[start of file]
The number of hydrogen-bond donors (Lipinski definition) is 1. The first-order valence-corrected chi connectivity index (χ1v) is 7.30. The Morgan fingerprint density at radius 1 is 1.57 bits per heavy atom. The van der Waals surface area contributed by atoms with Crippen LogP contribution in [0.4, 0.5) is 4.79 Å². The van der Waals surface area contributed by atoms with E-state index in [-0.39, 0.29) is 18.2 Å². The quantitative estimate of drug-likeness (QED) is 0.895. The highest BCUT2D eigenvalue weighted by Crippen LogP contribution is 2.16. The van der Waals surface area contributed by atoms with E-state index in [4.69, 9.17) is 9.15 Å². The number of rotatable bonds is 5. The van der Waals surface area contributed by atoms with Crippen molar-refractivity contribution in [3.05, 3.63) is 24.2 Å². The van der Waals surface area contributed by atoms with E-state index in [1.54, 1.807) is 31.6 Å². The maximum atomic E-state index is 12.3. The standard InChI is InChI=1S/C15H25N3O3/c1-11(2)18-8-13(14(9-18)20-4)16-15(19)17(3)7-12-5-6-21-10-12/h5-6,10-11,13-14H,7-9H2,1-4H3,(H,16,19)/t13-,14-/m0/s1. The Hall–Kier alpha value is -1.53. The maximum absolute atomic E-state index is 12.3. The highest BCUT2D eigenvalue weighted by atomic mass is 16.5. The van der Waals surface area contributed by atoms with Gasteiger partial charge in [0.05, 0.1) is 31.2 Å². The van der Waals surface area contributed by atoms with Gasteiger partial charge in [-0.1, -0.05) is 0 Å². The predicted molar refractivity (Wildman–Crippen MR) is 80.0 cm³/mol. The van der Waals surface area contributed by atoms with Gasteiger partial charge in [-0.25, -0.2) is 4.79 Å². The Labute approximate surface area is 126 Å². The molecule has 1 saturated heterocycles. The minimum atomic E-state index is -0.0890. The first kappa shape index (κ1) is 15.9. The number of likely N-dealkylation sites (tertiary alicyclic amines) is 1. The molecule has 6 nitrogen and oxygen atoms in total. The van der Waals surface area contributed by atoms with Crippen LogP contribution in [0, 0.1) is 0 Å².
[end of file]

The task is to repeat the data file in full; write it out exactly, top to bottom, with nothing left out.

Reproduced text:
The number of hydrogen-bond donors (Lipinski definition) is 1. The first-order valence-corrected chi connectivity index (χ1v) is 7.30. The Morgan fingerprint density at radius 1 is 1.57 bits per heavy atom. The van der Waals surface area contributed by atoms with Crippen LogP contribution in [0.4, 0.5) is 4.79 Å². The van der Waals surface area contributed by atoms with E-state index in [-0.39, 0.29) is 18.2 Å². The quantitative estimate of drug-likeness (QED) is 0.895. The highest BCUT2D eigenvalue weighted by Crippen LogP contribution is 2.16. The van der Waals surface area contributed by atoms with E-state index in [4.69, 9.17) is 9.15 Å². The number of rotatable bonds is 5. The van der Waals surface area contributed by atoms with Crippen molar-refractivity contribution in [3.05, 3.63) is 24.2 Å². The van der Waals surface area contributed by atoms with E-state index in [1.54, 1.807) is 31.6 Å². The maximum atomic E-state index is 12.3. The standard InChI is InChI=1S/C15H25N3O3/c1-11(2)18-8-13(14(9-18)20-4)16-15(19)17(3)7-12-5-6-21-10-12/h5-6,10-11,13-14H,7-9H2,1-4H3,(H,16,19)/t13-,14-/m0/s1. The Hall–Kier alpha value is -1.53. The maximum absolute atomic E-state index is 12.3. The highest BCUT2D eigenvalue weighted by atomic mass is 16.5. The van der Waals surface area contributed by atoms with Gasteiger partial charge in [0.05, 0.1) is 31.2 Å². The van der Waals surface area contributed by atoms with Gasteiger partial charge in [-0.1, -0.05) is 0 Å². The predicted molar refractivity (Wildman–Crippen MR) is 80.0 cm³/mol. The van der Waals surface area contributed by atoms with Gasteiger partial charge in [-0.25, -0.2) is 4.79 Å². The Labute approximate surface area is 126 Å². The molecule has 1 saturated heterocycles. The minimum atomic E-state index is -0.0890. The first kappa shape index (κ1) is 15.9. The number of likely N-dealkylation sites (tertiary alicyclic amines) is 1. The molecule has 6 nitrogen and oxygen atoms in total. The van der Waals surface area contributed by atoms with Crippen LogP contribution in [0, 0.1) is 0 Å².